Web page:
Newfoundland fishing hut

Newfoundland, Canada 

Newfoundland is a large island off the East coast of Canada, In April I spent 10 days with my family exploring this wonderful island. Newfoundland is the worlds 16th largest island, the capital is St John's and the island is home to around 500,000 people. The Vikings were the first visitors here (in the 11 century) followed by many other European cultures. It was formally claimed by the British in 1583 and was Englands first overseas settlement.

Newfoundland officially joined Canada on March 31, 1949.

Day 1

We flew into St, Johns airport and arrived mid-afternoon, picked up a hire car and drove the short distance to our overnight accommodation. We can highly recommend Johns Ryan Mansion, it is a historic house with an amazing guest history. Princess Margaret, Prince Charles and Camilla, Bruce Springsteen and Meg Ryan have all stayed here. The beautiful staircase and mantle were supplied by the same craftsmen and manufacturer who built and installed the grand staircase of the Titanic.

After check-in, we walked down the colorful and charming streets to have dinner in a local restaurant. Newfoundland has a local brewery making beer using water sourced from the numerous icebergs that drift along the coast. During the meal I tried the famous iceberg beer, liked it and had another. After dinner we soon realized why walking into town seemed easy, The roads are steep, and the large meal and a few drinks didn't seem like such a great idea on the walk back up the hill.

 

 

Signal Hill in St Johns

Day Two, St. John’s to St Brides

After an early rise, we drove up to the famous Signal Hill, Marconi received the first trans atlantic radio transmission here. Weather was typically cold up on the hill and the high wind made it challenging to be outside, We stayed a few minutes and enjoyed the view but were happy when the visitor center in the tower opened and we could take some respite inside. After acquiring a few souvenirs, we headed to the car and took the short ride down to the museum.

The building is unique and is built into a natural depression, much of the building is underground with a strong geology focus. The science centre also has several Titanic related exhibits as the famous ship was close to here when it struck an iceberg. 

After this, we drove along the jagged coast to the failed settlement of Avalon (1621) and onwards to St Brides for an overnight stay. 

Gannets in Newfoundland

 Day Three, St Brides to Greenspond

St Brides is the closest accommodation to Cape St. Mary's Ecological Reserve, the most accessible seabird rookery in Northern America. We drove the 30 min drive to the colony early in the morning. As we were visiting in the offseason, the visitor centre was closed, this wasn't a big problem though as we were only there to see the birds. The 15min walk to the rookery was windy, and we certainly appreciated our gloves and beanies. As we walked down to the lookout, the cliffs protected us from the wind, we were able to sit and warm up as we watched thousands of Gannets on their rocky home. There were a few other bird species, and we even saw a Bald eagle pass by.

The scenery here is incredibly rugged with massive cliffs along the entire coastland. I took a few images on the walk back to the car, the wind was still blowing hard, and the temp was barely above freezing, so the car was a pleasant refuge after the cold temperatures on the short morning hike.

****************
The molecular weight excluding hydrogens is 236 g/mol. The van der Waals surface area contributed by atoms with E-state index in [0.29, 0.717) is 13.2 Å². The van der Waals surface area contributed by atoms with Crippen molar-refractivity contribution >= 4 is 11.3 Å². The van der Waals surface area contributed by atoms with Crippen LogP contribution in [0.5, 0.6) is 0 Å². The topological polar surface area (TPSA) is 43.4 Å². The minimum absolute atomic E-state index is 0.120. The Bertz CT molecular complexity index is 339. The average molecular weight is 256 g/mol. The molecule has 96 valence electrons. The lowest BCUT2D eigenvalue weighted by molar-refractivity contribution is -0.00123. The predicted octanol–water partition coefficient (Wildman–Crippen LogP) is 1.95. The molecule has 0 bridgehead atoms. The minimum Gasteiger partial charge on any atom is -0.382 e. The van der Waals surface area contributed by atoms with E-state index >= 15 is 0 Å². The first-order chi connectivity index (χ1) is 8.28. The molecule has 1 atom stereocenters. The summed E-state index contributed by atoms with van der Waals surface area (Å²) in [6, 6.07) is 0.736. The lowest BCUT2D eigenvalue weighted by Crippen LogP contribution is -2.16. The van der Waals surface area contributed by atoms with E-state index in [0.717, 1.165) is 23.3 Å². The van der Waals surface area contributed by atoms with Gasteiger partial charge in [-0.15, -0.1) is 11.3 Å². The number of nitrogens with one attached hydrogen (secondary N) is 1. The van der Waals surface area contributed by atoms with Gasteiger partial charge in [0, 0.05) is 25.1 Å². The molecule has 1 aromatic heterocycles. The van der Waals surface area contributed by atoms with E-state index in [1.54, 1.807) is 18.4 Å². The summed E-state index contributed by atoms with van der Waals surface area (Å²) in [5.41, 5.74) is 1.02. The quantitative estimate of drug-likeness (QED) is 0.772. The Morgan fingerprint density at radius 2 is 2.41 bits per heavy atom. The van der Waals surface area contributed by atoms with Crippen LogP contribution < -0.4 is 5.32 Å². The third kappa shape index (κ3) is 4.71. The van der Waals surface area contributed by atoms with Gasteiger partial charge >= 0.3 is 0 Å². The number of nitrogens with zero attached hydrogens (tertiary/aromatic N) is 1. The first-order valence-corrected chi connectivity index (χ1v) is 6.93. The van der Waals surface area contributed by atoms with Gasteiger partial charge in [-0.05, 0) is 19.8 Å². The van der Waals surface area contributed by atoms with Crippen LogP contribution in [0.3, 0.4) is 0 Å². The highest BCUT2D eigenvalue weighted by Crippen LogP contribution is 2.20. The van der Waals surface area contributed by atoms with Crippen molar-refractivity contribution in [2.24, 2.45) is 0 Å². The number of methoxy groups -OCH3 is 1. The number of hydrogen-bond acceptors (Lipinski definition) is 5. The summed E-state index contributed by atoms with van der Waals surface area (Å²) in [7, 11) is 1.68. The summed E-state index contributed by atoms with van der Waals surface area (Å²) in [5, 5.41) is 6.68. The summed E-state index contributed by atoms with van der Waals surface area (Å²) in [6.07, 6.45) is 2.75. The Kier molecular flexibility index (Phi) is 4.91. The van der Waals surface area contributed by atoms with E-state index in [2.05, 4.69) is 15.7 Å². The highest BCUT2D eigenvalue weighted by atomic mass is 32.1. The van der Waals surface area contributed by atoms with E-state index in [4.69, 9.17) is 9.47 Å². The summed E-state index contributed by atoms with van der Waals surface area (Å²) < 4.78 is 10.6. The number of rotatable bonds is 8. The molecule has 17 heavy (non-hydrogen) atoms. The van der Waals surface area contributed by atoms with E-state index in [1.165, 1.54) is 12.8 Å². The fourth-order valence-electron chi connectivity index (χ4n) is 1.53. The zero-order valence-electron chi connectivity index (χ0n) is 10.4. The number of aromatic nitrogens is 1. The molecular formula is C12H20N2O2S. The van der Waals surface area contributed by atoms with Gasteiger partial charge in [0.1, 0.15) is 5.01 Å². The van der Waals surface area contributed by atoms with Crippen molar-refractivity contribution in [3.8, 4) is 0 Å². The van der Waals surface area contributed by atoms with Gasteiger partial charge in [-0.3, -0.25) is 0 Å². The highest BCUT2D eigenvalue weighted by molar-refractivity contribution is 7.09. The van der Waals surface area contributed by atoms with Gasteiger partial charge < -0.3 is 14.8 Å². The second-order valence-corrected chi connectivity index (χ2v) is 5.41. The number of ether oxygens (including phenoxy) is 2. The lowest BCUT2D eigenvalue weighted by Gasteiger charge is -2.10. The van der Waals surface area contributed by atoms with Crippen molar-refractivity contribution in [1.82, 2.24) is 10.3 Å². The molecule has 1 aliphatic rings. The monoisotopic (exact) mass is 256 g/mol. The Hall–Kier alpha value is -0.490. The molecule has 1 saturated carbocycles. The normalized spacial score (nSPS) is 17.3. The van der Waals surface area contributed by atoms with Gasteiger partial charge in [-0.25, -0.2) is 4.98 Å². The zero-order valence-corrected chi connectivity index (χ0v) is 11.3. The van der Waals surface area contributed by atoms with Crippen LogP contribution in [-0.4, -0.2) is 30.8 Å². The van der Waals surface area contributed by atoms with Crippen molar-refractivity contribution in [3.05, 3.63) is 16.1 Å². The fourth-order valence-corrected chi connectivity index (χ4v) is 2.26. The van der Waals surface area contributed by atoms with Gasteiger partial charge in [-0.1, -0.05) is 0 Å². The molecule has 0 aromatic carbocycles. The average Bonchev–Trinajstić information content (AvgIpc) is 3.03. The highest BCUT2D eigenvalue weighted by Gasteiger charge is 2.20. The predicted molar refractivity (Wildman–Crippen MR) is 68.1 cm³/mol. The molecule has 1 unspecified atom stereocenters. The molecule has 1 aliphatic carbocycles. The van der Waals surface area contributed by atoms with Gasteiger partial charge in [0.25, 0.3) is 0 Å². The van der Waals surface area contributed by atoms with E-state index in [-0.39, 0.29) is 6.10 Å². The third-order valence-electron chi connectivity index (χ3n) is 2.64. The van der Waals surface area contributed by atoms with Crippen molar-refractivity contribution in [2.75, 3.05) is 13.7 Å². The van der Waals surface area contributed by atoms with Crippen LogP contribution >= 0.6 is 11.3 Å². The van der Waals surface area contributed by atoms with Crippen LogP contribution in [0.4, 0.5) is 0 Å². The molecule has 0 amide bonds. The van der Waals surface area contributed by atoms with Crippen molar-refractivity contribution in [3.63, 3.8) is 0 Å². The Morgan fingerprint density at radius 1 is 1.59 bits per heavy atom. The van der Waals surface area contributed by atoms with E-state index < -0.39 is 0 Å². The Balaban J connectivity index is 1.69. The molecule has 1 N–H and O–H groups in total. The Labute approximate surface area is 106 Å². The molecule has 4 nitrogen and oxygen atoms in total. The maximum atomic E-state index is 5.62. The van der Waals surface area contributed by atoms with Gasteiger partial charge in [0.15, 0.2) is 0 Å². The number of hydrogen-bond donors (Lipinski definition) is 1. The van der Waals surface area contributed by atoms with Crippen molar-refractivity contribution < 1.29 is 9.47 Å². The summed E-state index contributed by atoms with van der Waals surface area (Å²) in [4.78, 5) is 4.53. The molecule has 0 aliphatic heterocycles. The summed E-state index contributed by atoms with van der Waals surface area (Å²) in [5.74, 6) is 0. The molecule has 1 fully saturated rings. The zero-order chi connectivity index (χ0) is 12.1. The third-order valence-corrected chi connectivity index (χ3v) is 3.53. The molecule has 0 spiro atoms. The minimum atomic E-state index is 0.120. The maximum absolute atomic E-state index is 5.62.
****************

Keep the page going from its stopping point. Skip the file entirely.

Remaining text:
We were headed to Greenspond after this and we were now starting to appreciate the size of the island, as we discovered later the country of Iceland is about the same size as Newfoundland. 5 1/2 more hours in the car and we arrived at our little house on the coast. Greenspond was another overnight stop but its a great little place. It's a small island connected to the mainland by a small bridge and is a mix of tourist accommodation and a traditional fishing village. 

Our little cottage was a relocated and renovated saltbox home. These are traditional family homes with a signature glass wall and are all positioned very close to the water for a brilliant view of the environment. The local company that own these have a few positioned in different locations around the island and are managed by the theoldsaltboxco.

Iceberg in Newfoundland

Day 4

St Brides to Fogo. Day four was a two-hour drive from one island to another and then onto a ferry to get to a third. It was a cold land, Snow, Ice, and Icebergs were visible all along the coast, we had a ferry to catch though and while we stopped in a few places, the clock was ticking, and we really didn't want to miss the boat to Fogo.

The ferry ride was uneventful; however, most of the journey was through pack ice, for an Australian, it seemed very surreal. 

Fogo island is only a short ferry ride from Newfoundland, but it feels like another country, The island's atmosphere seems more relaxed, everything is close. Fogo island is small, but the world seems very far away. 

Once again, we're staying in an old Salt Box home (Aunt Glady's), when we arrived, there was pack ice and Icebergs visible from the lounge room windows. We arrived in time for a late lunch and found a great little coffee shop and met some of the local's. The weather was closing in, and the snow was heavy, so we spend the afternoon relaxing in our little house and kept warm.

Fogo, Fogo Island

Day 5

Fogo, Coffee, hiking, and Icebergs. The morning weather was clear and cold so we drove around the island enjoying the scenery and looking for icebergs. The Iceberg spotting community is strong and specific icebergs were pretty easy to find. We even called a few in ourselves on the iceberg spotters Facebook page (its easy when they are outside the kitchen).